Esports Integrity Commission Launches An Investigation Into CS:GO Bug

The Esports Integrity Commission Launches announced that they have launched a new investigation into recent CS:GO cheating issues. Multiple coaches from Counter-Strike: Global Offensive were suspended from teams Hard Legion, Heroic, and MIRB for exploiting a bug in the game that allowed them to spectate a game from anywhere on the map they desired. Essentially, giving them a tactical advantage to see what their opponent's loadouts would be, as well as what direction they chose to go at the start of the match, giving them a chance to relay the info back to their team. The suspensions could carry for up to two years away from esports, but the glitch has trigger a much bigger investigation by the ESIC with data going back all the way to 2016. The organization made its announcement a couple of days ago, and as part of it, they are offering players a "Confession Period" to come forward and admit they used the bug. Here's more info on that offer.

The Esports Integrity Commission has launched a full investigation into the CS:GO bug.
The Esports Integrity Commission has launched a full investigation into the CS:GO bug.

ESIC recognizes that people sometimes make mistakes and regret their decisions. In ESIC's view, wherever possible, it is important to work towards reform and rehabilitation of  offending parties into individuals who value competitive integrity and can recommence serving the CS:GO community. Accordingly, ESIC will open a "Confession Period" for any offending parties that want to come forward ahead of our investigation with an admission of wrongdoing. The Confession Period opens as of the date of this release and will close on the 13th of September 2020 at 23:00 CET. Upon the assessment of an admission, and subject to the discretion of the Commissioner, ESIC may choose to apply a concession to any sanction that may apply to the offending party based on the presence and quality of the admission provided.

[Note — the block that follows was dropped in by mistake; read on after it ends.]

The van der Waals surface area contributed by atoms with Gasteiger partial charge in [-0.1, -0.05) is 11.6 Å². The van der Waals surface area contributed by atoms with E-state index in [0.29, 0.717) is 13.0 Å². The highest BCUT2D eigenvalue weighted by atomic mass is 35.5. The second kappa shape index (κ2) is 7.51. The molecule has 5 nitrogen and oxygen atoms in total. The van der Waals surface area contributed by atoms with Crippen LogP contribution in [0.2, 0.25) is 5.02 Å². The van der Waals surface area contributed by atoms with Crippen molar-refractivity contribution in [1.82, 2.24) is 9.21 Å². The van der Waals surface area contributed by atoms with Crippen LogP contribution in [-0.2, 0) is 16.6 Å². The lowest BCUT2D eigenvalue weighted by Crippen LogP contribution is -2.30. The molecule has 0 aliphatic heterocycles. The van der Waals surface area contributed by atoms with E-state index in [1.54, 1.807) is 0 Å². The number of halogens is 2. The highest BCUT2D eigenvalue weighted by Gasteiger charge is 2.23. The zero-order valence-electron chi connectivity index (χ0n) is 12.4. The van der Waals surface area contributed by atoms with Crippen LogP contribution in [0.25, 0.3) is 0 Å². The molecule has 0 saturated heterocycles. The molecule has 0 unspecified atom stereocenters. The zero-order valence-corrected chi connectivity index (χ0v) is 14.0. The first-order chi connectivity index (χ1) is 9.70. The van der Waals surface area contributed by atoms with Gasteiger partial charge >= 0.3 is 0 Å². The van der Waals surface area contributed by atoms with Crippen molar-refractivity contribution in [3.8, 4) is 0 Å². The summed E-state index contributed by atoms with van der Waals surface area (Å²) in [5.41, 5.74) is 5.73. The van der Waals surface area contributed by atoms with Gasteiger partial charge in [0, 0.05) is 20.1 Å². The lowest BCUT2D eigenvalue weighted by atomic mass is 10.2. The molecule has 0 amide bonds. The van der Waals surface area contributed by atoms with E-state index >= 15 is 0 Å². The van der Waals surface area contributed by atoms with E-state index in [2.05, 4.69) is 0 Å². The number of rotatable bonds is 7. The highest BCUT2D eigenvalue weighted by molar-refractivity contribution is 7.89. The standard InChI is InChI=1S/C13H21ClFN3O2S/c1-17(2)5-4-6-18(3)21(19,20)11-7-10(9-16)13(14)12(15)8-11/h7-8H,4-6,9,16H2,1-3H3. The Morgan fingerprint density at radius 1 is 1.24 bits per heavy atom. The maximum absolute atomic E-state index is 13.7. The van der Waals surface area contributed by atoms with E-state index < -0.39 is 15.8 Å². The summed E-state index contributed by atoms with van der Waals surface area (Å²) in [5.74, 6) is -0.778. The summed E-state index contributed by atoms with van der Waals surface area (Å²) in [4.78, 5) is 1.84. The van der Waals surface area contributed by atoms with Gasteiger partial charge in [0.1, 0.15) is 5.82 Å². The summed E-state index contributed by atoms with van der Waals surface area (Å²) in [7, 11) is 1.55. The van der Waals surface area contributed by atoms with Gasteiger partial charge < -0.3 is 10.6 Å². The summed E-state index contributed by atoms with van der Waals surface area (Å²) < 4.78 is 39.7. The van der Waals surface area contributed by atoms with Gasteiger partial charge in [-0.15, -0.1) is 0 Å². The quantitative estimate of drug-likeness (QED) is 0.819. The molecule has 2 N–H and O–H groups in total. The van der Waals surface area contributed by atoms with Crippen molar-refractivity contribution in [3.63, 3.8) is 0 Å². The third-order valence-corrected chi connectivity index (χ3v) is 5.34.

If the ESIC is going all the way back into four years worth of matches, this could have a profound effect on the careers and outcomes of multiple tournaments and championships. Think for a moment, if you're a current player in the game who has benefitted from the bug either by a tournament victory of a championship win. If you used the bug, your win and all prizes tied to it are now void. Coming forth and confessing to the ESIC is basically the equivalent of taking a speeding ticket and paying the fine. However, for CS:GO players who don't come forward and are found to have taken part in it, the punishment for them could be much more severe. Such as stripping championship wins, reclaiming prize money, and outright banning players for years. The next week is going to be very interesting to watch if anyone steps up publically, or if everyone keeps their mouths shut and takes a harder punishment quietly.

About Gavin Sheehan

Gavin is the current Games Editor for Bleeding Cool. He has been a lifelong geek who can chat with you about comics, television, video games, and even pro wrestling. He can also teach you how to play Star Trek chess, be your Mercy on Overwatch, recommend random cool music, and goes rogue in D&D. He also enjoys hundreds of other geeky things that can't be covered in a single paragraph. Follow @TheGavinSheehan on Facebook, Twitter, Instagram, and Vero, for random pictures and musings.

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